The New Climate Denial
This piece is excerpted from a speech given by Pacific Environment’s Executive Director Alex Levinson at the World Ocean Forum in Korea.
My colleagues from Pacific Environment and I are very pleased to be with you all today, at this gathering of international ocean leaders.
This is my first time in Busan. A city that aspires to be the center of global innovation, through Expo 2030 and as the first floating maritime city. These ideas unite the city’s status as a world-leading port with its desire to model one way to mitigate the sea level rise that climate change will cause. Congratulations to Busan and its leaders for their hope and vision.
The oceans divide us, separating the continents and island nations from each other. They also connect us, economically through trade and shipping, sustaining us as one of humanity’s most important sources of food, and spiritually, through shared love for the vast, watery, wildlife filled world that makes up most of our planet’s surface.
The World Ocean Forum brings us together to prepare a successful global future in fields such as shipping and shipbuilding, fisheries, marine policies, and international cooperation in protecting the oceans and its communities and wildlife.
Today energy work – climate change work – has moved to the forefront and become the organizing principle for the environmental field. More fundamentally, climate change is becoming, and needs to be, the organizing principle globally for our economic life and our societies.
Every day and every week brings new examples of dramatic climate-caused disasters that cost gazillions of dollars. Whether it be the hurricane wiping out cities in Florida, the wildfires in my home state of California destroying entire towns, or in this country, the notorious Typhoon Hinnamnor last month or the rainfall in Seoul that was the heaviest in 100 years. People worry about the cost of leaving behind fossil fuels, but the loss of lives and property and businesses to these disasters total so much more.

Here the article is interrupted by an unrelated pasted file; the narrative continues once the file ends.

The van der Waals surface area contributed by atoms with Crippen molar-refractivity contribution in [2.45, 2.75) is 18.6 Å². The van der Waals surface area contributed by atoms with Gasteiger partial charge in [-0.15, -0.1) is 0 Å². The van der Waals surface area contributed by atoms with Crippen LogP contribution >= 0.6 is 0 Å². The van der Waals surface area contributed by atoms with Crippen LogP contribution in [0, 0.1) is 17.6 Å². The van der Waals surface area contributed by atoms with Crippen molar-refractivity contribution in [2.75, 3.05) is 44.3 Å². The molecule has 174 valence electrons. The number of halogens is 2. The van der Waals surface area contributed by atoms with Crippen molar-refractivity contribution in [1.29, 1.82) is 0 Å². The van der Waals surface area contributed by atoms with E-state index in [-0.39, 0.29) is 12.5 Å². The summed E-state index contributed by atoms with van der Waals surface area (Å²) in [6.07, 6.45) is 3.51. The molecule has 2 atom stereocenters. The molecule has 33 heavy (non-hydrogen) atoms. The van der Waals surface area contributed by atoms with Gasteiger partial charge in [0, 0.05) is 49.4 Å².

I want to raise an alarm on what I call: The New Climate Denial.
The original climate denial was a crude form of obstruction by those who knew better, but wanted to keep profiting from fossil fuels no matter the cost.
The new climate denial comes from within ourselves, comes from those of us who accept and understand the existential danger of climate change. This denial comes from own complacency and what Sigmund Freud would call the immense potential of humans to deny what’s right in front of them.
Scientists tell us we are using up the animals and oceans and we need to act immediately and boldly. The carbon budget is running out much too fast. And yet, I hear many of us confidently predicting the use of fossil fuels well into the 2040s or 2050 or even 2060 – nearly four decades from now!
Those casually predicting fossil fuel use for 40 years often see themselves as hard-headed realists, though in fact they engage in a fantasy of magical thinking, denying the clear truth in front of them.
We are, all of us, already facing grave peril from current harms from climate change. Even were we to end all new greenhouse gas emissions today, the existing atmospheric and oceanic greenhouse gas load would for many decades warm the earth and produce hosts of harms. Yet some confidently suggest we can increase the carbon load, not for a few years, but for generations.
In 2060, 40 years on, only the most junior of us in this room will still be working.
Almost every government official here today, and every CEO, will have retired, to be replaced not just by your successor, but probably your successor’s successor’s successor. Let’s not leave these problems for them.
I am not speaking to those to those in the world who may be cynical and happy to defer aggressive action till after they retire. With this audience, I am talking to people who understand climate change and want to help protect our world. So you know that whatever targets we set for 2040 and 2050 and 2060 – it’s what we do in the next year and three years and five years that will determine whether we succeed.
The first principle of the new climate denial: accepting the reality of climate change while not accepting the imperative of rapid and bold industrial change.